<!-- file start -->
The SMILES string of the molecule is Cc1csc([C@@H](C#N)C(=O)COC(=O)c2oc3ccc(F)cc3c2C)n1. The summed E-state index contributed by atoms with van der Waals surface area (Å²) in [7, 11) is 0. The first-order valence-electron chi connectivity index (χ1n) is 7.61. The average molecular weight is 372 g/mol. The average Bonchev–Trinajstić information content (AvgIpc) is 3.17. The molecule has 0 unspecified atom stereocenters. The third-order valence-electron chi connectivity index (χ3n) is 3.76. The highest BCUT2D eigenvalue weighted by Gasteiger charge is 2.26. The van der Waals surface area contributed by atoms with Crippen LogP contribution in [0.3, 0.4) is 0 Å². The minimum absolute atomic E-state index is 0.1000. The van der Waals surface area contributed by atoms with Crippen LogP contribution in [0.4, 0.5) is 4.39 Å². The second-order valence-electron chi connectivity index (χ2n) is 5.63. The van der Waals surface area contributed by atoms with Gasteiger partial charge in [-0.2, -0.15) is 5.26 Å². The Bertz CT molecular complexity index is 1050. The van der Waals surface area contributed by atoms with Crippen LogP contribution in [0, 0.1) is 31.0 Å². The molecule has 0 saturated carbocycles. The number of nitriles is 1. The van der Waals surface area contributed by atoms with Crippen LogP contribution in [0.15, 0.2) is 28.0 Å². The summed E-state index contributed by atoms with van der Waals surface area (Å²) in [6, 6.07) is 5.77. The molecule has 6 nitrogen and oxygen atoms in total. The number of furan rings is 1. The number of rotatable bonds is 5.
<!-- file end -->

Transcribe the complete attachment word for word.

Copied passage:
The SMILES string of the molecule is Cc1csc([C@@H](C#N)C(=O)COC(=O)c2oc3ccc(F)cc3c2C)n1. The summed E-state index contributed by atoms with van der Waals surface area (Å²) in [7, 11) is 0. The first-order valence-electron chi connectivity index (χ1n) is 7.61. The average molecular weight is 372 g/mol. The average Bonchev–Trinajstić information content (AvgIpc) is 3.17. The molecule has 0 unspecified atom stereocenters. The third-order valence-electron chi connectivity index (χ3n) is 3.76. The highest BCUT2D eigenvalue weighted by Gasteiger charge is 2.26. The van der Waals surface area contributed by atoms with Crippen LogP contribution in [0.3, 0.4) is 0 Å². The minimum absolute atomic E-state index is 0.1000. The van der Waals surface area contributed by atoms with Crippen LogP contribution in [0.4, 0.5) is 4.39 Å². The second-order valence-electron chi connectivity index (χ2n) is 5.63. The van der Waals surface area contributed by atoms with Gasteiger partial charge in [-0.2, -0.15) is 5.26 Å². The Bertz CT molecular complexity index is 1050. The van der Waals surface area contributed by atoms with Crippen LogP contribution in [0, 0.1) is 31.0 Å². The molecule has 0 saturated carbocycles. The number of nitriles is 1. The van der Waals surface area contributed by atoms with Crippen LogP contribution in [0.15, 0.2) is 28.0 Å². The summed E-state index contributed by atoms with van der Waals surface area (Å²) in [6, 6.07) is 5.77. The molecule has 6 nitrogen and oxygen atoms in total. The number of furan rings is 1. The number of rotatable bonds is 5.